Curly Girl Method

From Wikipedia, the free encyclopedia
Jump to navigation Jump to search
Curly Girl Method

The Curly Girl Method is an approach to hair care designed for naturally curly hair that has not been relaxed. It is similar to the "no poo" method in that it discourages the use of shampoo. Among other things, it calls for the use of conditioner in place of shampoo (also called "conditioner washing" or "co-washing"), no silicones (used in many commercial conditioners and styling products), no blowdrying, and no combs, brushes, or terrycloth towels. It also includes tips for using hair gel and other styling products. The aim in general is to treat curly hair gently, minimizing damage to the hair cuticle; to keep it moisturized, since curly hair is more prone to dryness than straight hair; and, perhaps most significantly, to accentuate rather than interfere with the hair's natural curl.[1][2][3][4][5][6][7][8][9]

History[edit]

Woman with Afro

While variations of the method had been in use before then, in 2001 it was introduced to a wider audience by hairstylist Lorraine Massey in her bestselling book, Curly Girl: The Handbook. When the book was first published, straight hair was the prevailing style for women in the U.S., the U.K., and elsewhere, and many women felt pressured to straighten their hair with flat irons or relaxers. Massey writes in her introduction about growing up in England, where she was ridiculed for having curly hair. When she moved to New York City, she had an eye-opening experience: "Jewish, Italian, Latino, and African-American people living around me had curly hair that looked like mine! I no longer looked or felt like an outsider."[1] Since the early 2010s, curly hairstyles have become more popular.[10]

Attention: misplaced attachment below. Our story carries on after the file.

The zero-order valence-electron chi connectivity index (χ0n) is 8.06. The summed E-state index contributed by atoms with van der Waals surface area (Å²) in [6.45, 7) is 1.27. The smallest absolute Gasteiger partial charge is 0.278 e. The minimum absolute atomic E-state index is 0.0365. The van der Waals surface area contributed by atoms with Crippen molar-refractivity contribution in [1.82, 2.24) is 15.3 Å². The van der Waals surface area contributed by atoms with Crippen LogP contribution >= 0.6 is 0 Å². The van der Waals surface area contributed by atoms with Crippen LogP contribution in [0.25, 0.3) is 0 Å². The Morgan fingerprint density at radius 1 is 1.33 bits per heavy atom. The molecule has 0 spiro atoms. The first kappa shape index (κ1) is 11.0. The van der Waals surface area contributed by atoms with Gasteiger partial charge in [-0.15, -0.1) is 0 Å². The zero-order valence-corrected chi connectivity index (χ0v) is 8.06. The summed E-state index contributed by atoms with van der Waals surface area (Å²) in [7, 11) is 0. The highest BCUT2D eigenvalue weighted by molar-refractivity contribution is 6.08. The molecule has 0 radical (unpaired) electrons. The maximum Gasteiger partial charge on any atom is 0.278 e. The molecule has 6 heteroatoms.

Variations[edit]

Woman with Afro

People with various hair textures have adapted the method to their needs. Popular variations include the use of sulfate-free shampoos, which are more widely available now than they were in 2001, and occasional blow-drying with the use of heat protectants.

The method is also used by males; the name "curly girl" reflects the relative importance of hair care to women and girls due to societal expectations.[11] The method can also be used on kinky, coily, and wavy hair, which are often treated as curly hair types or "curl patterns" on hair care websites and in hair typing systems.

As co-washing has become more popular, consumer demand has spawned a new hair product, the "cleansing co-wash", which proponents claim removes buildup from the hair and scalp without the harsh "stripping" or drying effects of traditional shampoo.

Massey's book also includes techniques for cutting curly hair, such as cutting the hair when dry rather than wet.[12] Related hair cutting techniques include the Deva cut,[13] Ouidad cut,[14] and RI CI cut.[15]